# [Algorithms] Graph Traversal (BFS and DFS)

Graph is an important data structure and has many important applications. Moreover, grach traversal is key to many graph algorithms. There are two systematic ways to traverse a graph, breadth-first search (BFS) and depth-frist search (DFS).

Before focusing on graph traversal, we first determine how to represent a graph. In fact, there are mainly two ways to represent a graph, either using adjacency lists or adjacency matrix.

An adjacency list is an array of lists. Each list corresponds to a node of the graph and stores the neighbors of that node.

For example, for the (undirected) graph above, its representation using adjacency lists can be:

0: 1 -> 3 -> NULL

1: 0 -> 2 -> NULL

2: 1 -> NULL

3: 0 -> 4 -> 5 -> NULL

4: 3 -> 5 -> 6 -> NULL

5: 3 -> 4 -> 6 -> 7 -> NULL

6: 4 -> 5 -> 7 -> NULL

7: 5 -> 6 -> NULL

An adjacency matrix is a matrix of size m by m (m is the number of nodes in the graph) and the (i, j)-the element of the matrix represents the edge from node i to node j.

For the same graph above, its representation using adjacency matrix is:

0 1 0 1 0 0 0 0

1 0 1 0 0 0 0 0

0 1 0 0 0 0 0 0

1 0 0 0 1 1 0 0

0 0 0 1 0 1 1 0

0 0 0 1 1 0 1 1

0 0 0 0 1 1 0 1

0 0 0 0 0 1 1 0

In this passage, we use adjacency lists to represent a graph. Specifically, we define the node of the graph to be the following structure:

1 struct GraphNode { 2 int label; 3 vector<GraphNode*> neighbors; 4 GraphNode(int _label) : label(_label) {} 5 };

Now let's move on to BFS and DFS.

As suggested by their names, BFS will first visit the current node, then its neighbors, then the non-visited neighbors of its neighbors... and so on in a breadth-first manner while DFS will try to move as far as possible from the current node and backtrack when it cannot move forward any more (all the neighbors of the current node has been visited).

The implementation of BFS requries the use of the queue data structure while the implementation of DFS can be done in a recursive manner.

For more details on BFS and DFS, you may refer to **Introduction to Algorithms** or these two nice videos: BFS video and DFS video.

In my implementation, BFS starts from a single node and visits all the nodes reachable from it and returns a sequence of visited nodes. However, DFS will try to start from every non-visited node in the graph and starts from that node and obtains a sequence of visited nodes for each starting node. Consequently, the function bfs returns a vector<GraphNode*> while the function dfs returns a vector<vector<GraphNode*> >.

I also implement a function read_graph to input the graph manually. For the above graph, you first need to input its number of nodes and number of edges. Then you will input each of its edge in the form of "0 1" (edge from node 0 to node 1).

The final code is as follows.

1 #include <iostream> 2 #include <vector> 3 #include <queue> 4 #include <unordered_set> 5 6 using namespace std; 7 8 struct GraphNode { 9 int label; 10 vector<GraphNode*> neighbors; 11 GraphNode(int _label) : label(_label) {} 12 }; 13 14 vector<GraphNode*> read_graph(void) { 15 int num_nodes, num_edges; 16 scanf("%d %d", &num_nodes, &num_edges); 17 vector<GraphNode*> graph(num_nodes); 18 for (int i = 0; i < num_nodes; i++) 19 graph[i] = new GraphNode(i); 20 int node, neigh; 21 for (int i = 0; i < num_edges; i++) { 22 scanf("%d %d", &node, &neigh); 23 graph[node] -> neighbors.push_back(graph[neigh]); 24 graph[neigh] -> neighbors.push_back(graph[node]); 25 } 26 return graph; 27 } 28 29 vector<GraphNode*> bfs(vector<GraphNode*>& graph, GraphNode* start) { 30 vector<GraphNode*> nodes; 31 queue<GraphNode*> toVisit; 32 unordered_set<GraphNode*> visited; 33 toVisit.push(start); 34 visited.insert(start); 35 while (!toVisit.empty()) { 36 GraphNode* cur = toVisit.front(); 37 toVisit.pop(); 38 nodes.push_back(cur); 39 for (GraphNode* neigh : cur -> neighbors) { 40 if (visited.find(neigh) == visited.end()) { 41 toVisit.push(neigh); 42 visited.insert(neigh); 43 } 44 } 45 } 46 return nodes; 47 } 48 49 bool visitAllNeighbors(GraphNode* node, unordered_set<GraphNode*>& visited) { 50 for (GraphNode* n : node -> neighbors) 51 if (visited.find(n) == visited.end()) 52 return false; 53 return true; 54 } 55 56 void dfs_visit(vector<GraphNode*>& graph, GraphNode* node, \ 57 unordered_set<GraphNode*>& visited, vector<GraphNode*>& tree, \ 58 vector<vector<GraphNode*> >& forest) { 59 visited.insert(node); 60 tree.push_back(node); 61 if (visitAllNeighbors(node, visited)) { 62 forest.push_back(tree); 63 tree.clear(); 64 return; 65 } 66 for (GraphNode* neigh : node -> neighbors) 67 if (visited.find(neigh) == visited.end()) 68 dfs_visit(graph, neigh, visited, tree, forest); 69 } 70 71 vector<vector<GraphNode*> > dfs(vector<GraphNode*>& graph) { 72 vector<GraphNode*> tree; 73 vector<vector<GraphNode*> > forest; 74 unordered_set<GraphNode*> visited; 75 for (GraphNode* node : graph) 76 if (visited.find(node) == visited.end()) 77 dfs_visit(graph, node, visited, tree, forest); 78 return forest; 79 } 80 81 void graph_test(void) { 82 vector<GraphNode*> graph = read_graph(); 83 // BFS 84 printf("BFS:\n"); 85 vector<GraphNode*> nodes = bfs(graph, graph[0]); 86 for (GraphNode* node : nodes) 87 printf("%d ", node -> label); 88 printf("\n"); 89 // DFS 90 printf("DFS:\n"); 91 vector<vector<GraphNode*> > forest = dfs(graph); 92 for (vector<GraphNode*> tree : forest) { 93 for (GraphNode* node : tree) 94 printf("%d ", node -> label); 95 printf("\n"); 96 } 97 } 98 99 int main(void) { 100 graph_test(); 101 system("pause"); 102 return 0; 103 }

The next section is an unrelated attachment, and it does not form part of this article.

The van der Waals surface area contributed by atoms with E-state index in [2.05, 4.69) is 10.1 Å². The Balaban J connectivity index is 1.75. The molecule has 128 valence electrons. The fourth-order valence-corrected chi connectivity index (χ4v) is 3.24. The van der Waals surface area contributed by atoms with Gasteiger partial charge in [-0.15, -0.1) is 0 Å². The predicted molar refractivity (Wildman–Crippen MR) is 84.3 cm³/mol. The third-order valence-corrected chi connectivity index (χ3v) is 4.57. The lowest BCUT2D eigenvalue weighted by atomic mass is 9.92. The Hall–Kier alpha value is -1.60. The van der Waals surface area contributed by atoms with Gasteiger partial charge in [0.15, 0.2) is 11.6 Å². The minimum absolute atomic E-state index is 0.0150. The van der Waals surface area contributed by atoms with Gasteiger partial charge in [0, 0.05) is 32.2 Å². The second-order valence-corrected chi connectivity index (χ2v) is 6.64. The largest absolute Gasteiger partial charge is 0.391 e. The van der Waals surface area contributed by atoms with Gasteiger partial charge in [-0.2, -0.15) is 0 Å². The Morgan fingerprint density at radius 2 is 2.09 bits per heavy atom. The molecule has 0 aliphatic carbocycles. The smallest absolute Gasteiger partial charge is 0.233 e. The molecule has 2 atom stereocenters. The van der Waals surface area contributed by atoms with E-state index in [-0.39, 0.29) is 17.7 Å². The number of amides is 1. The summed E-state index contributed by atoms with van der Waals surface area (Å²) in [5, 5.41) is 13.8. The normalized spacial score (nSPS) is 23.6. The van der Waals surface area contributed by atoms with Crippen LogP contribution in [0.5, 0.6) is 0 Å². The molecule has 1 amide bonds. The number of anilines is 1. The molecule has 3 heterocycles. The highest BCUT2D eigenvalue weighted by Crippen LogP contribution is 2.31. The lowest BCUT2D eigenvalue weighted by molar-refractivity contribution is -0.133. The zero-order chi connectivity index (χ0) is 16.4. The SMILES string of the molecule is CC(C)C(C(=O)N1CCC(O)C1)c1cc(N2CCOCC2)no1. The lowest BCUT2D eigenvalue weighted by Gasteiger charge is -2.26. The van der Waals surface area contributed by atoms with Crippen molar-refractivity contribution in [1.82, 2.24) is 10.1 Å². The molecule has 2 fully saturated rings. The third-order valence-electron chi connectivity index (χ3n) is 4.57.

If you input the above graph to it as follows (note that you only need to input each edge exactly once):

8 10 0 1 0 3 1 2 3 4 3 5 4 5 4 6 5 6 5 7 6 7

The output will be as follows:

1 BFS: 2 0 1 3 2 4 5 6 7 3 DFS: 4 0 1 2 5 3 4 5 6 7

You may check it manually and convince yourself of its correctness :)